While the heads of the U.S. Department of Health and Human Services and the Food and Drug Administration have recently turned their attention to pharmacy benefit managers (PBMs) and the impact of rebates on consumers, employers haven’t been sitting idly by. Employers like Praxair, the largest industrial gases company in North and South America, and others who utilize PBMs are beginning to take a more active role in how they contract for and manage their pharmacy benefits.
During a webinar hosted by the Integrated Benefits Institute on March 5, Chuck Reynolds, consultant for Benfield, a Division of Gallagher Benefit Services, and Kristen Putnam, Director, Global Benefits, for Praxair, discussed the challenges facing employers in working with their PBMs and what steps employers can take to better manage those relationships.
Reynolds noted that a disconnect exists between the important role employers believe their PBMs play in helping manage prescription drug benefits and employers’ perceptions of the overall value they are receiving from their PBMs. According to a survey of large employers conducted on behalf of the National Pharmaceutical Council (NPC) by Benfield-Gallagher, this disconnect is rooted in employer concerns about transparency, contract complexity, rebates and focus on value.
The survey found that employers value the services their PBMs provide, but employers share concerns about PBM vendor alignment with their own goals, as well as trustworthiness and satisfaction. Part of the challenge is that many employers lack internal expertise and resources to manage their prescription benefits, so they must rely on their consultants for recommendations, Reynolds said.
Putnam agreed, and explained how she worked to make changes in Praxair’s relationship with its PBM.
“Before 2015, we found an effective way to work with our PBM, but it was time-intensive to manage,” she said. It required a lot of resources to manage the data, customize the formulary and carefully negotiate the contract. Doing so yielded results and savings for Praxair, but Putnam felt there was more the organization could do, and for that, it would need a different sort of partnership, she noted.
Once Putnam determined that Praxair needed to make changes, she said the company sought out a PBM that was fully transparent, meaning that:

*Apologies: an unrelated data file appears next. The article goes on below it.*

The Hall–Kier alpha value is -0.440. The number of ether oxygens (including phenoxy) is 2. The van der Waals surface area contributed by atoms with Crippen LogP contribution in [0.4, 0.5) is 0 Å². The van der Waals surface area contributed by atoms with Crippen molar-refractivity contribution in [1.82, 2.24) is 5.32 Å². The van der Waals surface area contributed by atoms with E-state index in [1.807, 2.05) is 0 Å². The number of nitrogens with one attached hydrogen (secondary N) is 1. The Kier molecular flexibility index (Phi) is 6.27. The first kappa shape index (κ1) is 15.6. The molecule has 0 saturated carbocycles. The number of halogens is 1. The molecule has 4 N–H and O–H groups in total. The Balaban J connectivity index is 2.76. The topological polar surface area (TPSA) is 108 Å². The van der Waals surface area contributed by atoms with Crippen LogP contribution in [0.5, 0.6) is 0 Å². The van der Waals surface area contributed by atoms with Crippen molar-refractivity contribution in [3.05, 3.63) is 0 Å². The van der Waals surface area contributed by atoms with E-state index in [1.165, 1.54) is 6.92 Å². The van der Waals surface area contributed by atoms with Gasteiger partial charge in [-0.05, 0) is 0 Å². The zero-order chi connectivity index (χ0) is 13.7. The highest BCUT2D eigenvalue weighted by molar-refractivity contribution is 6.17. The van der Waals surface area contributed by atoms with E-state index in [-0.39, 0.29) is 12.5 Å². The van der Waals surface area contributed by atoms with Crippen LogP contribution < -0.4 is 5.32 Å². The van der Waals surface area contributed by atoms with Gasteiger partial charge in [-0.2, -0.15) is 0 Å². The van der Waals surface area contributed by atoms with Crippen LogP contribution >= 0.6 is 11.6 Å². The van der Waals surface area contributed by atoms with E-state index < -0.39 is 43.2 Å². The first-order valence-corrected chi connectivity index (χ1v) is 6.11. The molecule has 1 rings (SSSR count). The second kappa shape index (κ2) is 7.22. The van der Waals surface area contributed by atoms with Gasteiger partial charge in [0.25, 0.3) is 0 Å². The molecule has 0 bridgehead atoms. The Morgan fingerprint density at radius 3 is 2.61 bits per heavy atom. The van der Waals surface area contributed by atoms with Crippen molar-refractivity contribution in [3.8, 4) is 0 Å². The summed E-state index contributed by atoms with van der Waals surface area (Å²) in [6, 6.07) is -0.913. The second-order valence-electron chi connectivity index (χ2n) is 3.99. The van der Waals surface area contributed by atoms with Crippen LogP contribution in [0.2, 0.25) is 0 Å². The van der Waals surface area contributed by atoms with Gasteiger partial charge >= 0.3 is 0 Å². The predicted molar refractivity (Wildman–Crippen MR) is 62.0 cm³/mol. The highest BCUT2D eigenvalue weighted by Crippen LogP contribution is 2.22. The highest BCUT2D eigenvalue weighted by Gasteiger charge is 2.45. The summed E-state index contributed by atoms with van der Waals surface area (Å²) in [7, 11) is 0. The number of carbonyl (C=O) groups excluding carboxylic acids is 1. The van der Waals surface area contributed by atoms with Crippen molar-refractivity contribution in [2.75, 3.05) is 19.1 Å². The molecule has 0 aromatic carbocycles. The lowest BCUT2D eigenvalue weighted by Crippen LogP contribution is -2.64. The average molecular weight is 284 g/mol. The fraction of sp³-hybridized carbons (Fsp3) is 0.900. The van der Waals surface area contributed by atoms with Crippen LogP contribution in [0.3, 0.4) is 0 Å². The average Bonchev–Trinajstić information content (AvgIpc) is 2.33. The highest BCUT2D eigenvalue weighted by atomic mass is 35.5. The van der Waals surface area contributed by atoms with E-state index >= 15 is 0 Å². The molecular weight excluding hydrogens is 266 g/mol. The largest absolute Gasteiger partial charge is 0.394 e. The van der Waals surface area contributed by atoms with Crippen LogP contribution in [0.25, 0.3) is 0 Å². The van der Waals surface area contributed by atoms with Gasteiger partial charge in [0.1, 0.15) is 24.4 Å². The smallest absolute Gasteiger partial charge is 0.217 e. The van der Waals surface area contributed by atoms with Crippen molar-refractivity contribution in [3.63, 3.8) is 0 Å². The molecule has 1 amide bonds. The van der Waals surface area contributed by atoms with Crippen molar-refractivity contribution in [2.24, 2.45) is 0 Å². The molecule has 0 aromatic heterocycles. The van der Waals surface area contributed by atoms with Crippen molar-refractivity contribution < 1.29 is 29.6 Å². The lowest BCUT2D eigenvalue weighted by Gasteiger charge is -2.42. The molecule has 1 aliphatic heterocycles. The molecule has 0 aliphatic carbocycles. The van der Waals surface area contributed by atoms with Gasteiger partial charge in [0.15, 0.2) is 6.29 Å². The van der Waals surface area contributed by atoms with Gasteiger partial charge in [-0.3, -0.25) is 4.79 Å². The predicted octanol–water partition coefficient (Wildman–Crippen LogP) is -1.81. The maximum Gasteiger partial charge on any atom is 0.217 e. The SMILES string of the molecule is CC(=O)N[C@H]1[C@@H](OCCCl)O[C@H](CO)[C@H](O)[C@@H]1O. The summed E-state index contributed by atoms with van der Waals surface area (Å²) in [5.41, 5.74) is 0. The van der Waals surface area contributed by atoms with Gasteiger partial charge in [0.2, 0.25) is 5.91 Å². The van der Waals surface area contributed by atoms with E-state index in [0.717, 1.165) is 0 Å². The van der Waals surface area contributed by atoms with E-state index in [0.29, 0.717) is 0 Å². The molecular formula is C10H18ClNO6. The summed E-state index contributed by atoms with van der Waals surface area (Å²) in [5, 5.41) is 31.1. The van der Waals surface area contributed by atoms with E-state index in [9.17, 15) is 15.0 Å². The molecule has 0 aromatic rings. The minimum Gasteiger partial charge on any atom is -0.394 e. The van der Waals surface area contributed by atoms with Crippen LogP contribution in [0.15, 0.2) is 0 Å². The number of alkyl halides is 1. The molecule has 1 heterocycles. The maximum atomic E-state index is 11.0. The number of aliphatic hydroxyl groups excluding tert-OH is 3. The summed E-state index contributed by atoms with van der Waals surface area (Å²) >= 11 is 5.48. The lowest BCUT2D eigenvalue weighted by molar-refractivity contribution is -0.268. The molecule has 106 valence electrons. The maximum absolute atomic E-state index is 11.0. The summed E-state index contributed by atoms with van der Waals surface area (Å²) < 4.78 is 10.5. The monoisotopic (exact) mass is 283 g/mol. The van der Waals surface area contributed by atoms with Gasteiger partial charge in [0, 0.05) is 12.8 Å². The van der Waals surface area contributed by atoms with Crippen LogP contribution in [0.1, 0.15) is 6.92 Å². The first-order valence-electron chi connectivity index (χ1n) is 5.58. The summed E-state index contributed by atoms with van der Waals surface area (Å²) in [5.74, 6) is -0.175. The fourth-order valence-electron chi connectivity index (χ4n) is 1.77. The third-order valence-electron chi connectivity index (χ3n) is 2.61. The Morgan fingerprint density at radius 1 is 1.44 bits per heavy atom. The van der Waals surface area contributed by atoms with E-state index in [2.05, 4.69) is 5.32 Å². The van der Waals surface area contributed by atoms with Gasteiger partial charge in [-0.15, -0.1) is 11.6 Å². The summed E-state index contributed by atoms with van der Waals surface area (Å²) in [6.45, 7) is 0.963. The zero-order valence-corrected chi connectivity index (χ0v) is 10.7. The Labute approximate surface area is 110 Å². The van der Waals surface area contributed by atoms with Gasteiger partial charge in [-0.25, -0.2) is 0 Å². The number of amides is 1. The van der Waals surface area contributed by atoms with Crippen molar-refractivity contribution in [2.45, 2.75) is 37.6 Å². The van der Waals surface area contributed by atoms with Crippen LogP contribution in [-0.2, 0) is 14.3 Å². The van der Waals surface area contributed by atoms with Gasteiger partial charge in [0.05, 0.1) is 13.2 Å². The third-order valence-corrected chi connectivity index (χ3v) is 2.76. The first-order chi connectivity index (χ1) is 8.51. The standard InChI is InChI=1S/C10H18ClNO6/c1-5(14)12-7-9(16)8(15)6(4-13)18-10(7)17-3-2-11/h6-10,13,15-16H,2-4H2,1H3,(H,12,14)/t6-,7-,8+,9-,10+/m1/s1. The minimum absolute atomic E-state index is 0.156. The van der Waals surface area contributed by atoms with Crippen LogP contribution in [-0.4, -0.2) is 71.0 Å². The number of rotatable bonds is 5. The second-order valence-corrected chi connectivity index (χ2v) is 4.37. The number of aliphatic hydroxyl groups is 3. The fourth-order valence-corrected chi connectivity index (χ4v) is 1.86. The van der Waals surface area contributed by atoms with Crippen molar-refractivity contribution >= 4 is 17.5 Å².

- it had pass-through savings: Praxair would pay what the PBM paid for drugs,
- the incentives would align to Praxair’s needs as the PBM worked transparently for it,
- The formulary fit Praxair’s philosophy and the company felt assured that its new PBM would manage benefits in line with that philosophy going forward,
- the PBM would always be willing to work with Praxair to adopt formulary and clinical edits, and
- the data would be easy to access and 100 percent transparent.
“We didn’t understand how much better the results would be or we would’ve moved much sooner. There’s so much unnecessary spending in a traditional PBM. We finally have a PBM with both clinical and cost effectiveness in mind,” said Putnam.
She added, “The main reason Praxair is where we are today is because we had the data, and we were relentless questioners. If we didn’t keep questioning, we would be in the same boat as most employers. It just caused us to do more reading and research and keep looking at our data.”
Putnam offered core advice for other employers looking to better manage their pharmacy benefits:
- Get information: Educate yourself about pharmacy benefit management trends and PBMs’ business models.
- Ask questions: Talk to your PBM and hold it accountable for a response.
- Break up with rebates: Don’t be afraid of losing rebates. It is typically much more financially advantageous to have participants on a lower-cost drug than to worry about rebates.
- Don’t go it alone: Seek out good advice and invest in finding a partner consultant.
- Look beyond the usual: Consider smaller, genuinely transparent PBMs that offer flexibility and the ability to customize all aspects of your plan.
- Be confident: Managing pharmacy benefits isn’t as hard as it may seem, but you need to get and stay involved if you aren’t 100 percent comfortable with your PBM.
Employers can make changes by following some of Praxair’s examples, as well as by using tools to assist employers with the PBM assessment process developed by Benfield-Gallagher as part of the project funded by the NPC. Available on NPC’s website, these tools include:
- the PBM Relationship Segmentation tool, which provides employers with the ability to quickly assess where they stand with their PBM on satisfaction and trust vs. engagement; and
- the Improving Prescription Drug Benefit Support tool, which helps employers assess the value they are receiving from their consultants and how engaged an organization is with its consultants.